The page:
Gorillaz - Feel Good Inc. (Official music video)

"Feel Good Inc." by the Gorillaz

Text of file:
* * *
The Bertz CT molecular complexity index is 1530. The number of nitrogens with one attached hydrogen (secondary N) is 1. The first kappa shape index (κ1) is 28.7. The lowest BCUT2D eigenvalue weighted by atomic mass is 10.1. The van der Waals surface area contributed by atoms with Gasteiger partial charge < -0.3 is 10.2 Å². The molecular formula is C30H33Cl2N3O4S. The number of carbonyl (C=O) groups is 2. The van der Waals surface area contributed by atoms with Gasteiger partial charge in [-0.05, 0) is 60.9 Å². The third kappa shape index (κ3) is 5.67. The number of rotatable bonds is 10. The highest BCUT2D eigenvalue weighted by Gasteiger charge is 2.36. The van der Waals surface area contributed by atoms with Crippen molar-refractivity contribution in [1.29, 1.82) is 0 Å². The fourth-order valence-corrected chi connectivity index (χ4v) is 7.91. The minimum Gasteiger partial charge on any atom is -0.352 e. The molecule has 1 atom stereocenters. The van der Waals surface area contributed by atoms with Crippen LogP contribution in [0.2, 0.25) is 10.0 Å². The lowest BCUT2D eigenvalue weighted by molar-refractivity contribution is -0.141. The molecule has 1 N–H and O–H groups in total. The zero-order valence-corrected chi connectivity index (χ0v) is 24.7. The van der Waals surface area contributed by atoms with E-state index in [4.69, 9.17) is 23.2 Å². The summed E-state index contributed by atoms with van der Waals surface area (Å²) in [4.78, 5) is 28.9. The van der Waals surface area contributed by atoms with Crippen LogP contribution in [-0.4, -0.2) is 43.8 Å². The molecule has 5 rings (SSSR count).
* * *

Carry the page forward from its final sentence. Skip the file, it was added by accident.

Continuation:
Feel Good Inc. is the ideal song to pair with Brave New World. It begins with maniacal laughter, which is always a good start to a song. Then 2D comes in singing "shake it, shake it," Helicopters dot the sky, much like in Brave New World, as we travel up a high tower - higher than even the clouds, and people take part in what feels good to them around the clock. That is where the upper-class live, the Alphas, and they are literally raised above everyone else. Money, partying, and sex are repeated in an endless cycle of cheap thrills and good feeling. In the Feel Good Incorporated Tower, everyone's heads are in the clouds. But as we travel within the recesses of the tower, there is something evidently wrong. Through the sex, dead bodies lie about, presumably from those that partied their whole lives in that tower. As 2D comes to an epiphany, he begins to question his willingness to serve the "city breaking down", no matter how pleasant his role in society is. And thus, 2D is a Bernard and Helmholtz hybrid. Not exceptional, yet not exactly a misfit degenerate, 2D comes to the realization on his own terms anyway. He scorns what the "melancholy town where we never smile" represents and finds it amusing when they "all fill the streets," upon command. He, like everyone else, is tainted, as shown by his bloodshot eyes. However, he dreams of a pure existence, which startlingly juxtaposes the place where he is currently sitting, and the music transforms into something glorious. The chorus is the romantic notions of John Savage, of a world that Linda made out to be so wonderful. Ironically, the wonderful and freeing world that 2D is thinking of is a windmill. In his windmill world, 2D will "love forever" because "love is free", opposite of the dispensable hookers that he pays for who lasts only for a short time. The lighthouse, similar in structure and essence to a windmill, is where John chooses to dwell in, the place that overlooks the beauty of the forest and ocean, much to John's intense shame (Huxley 218). The irony is that John's lighthouse was the haven that turned into another nightmare, indicating that if 2D were to ever travel to his coveted windmill, it would, too, become hellish.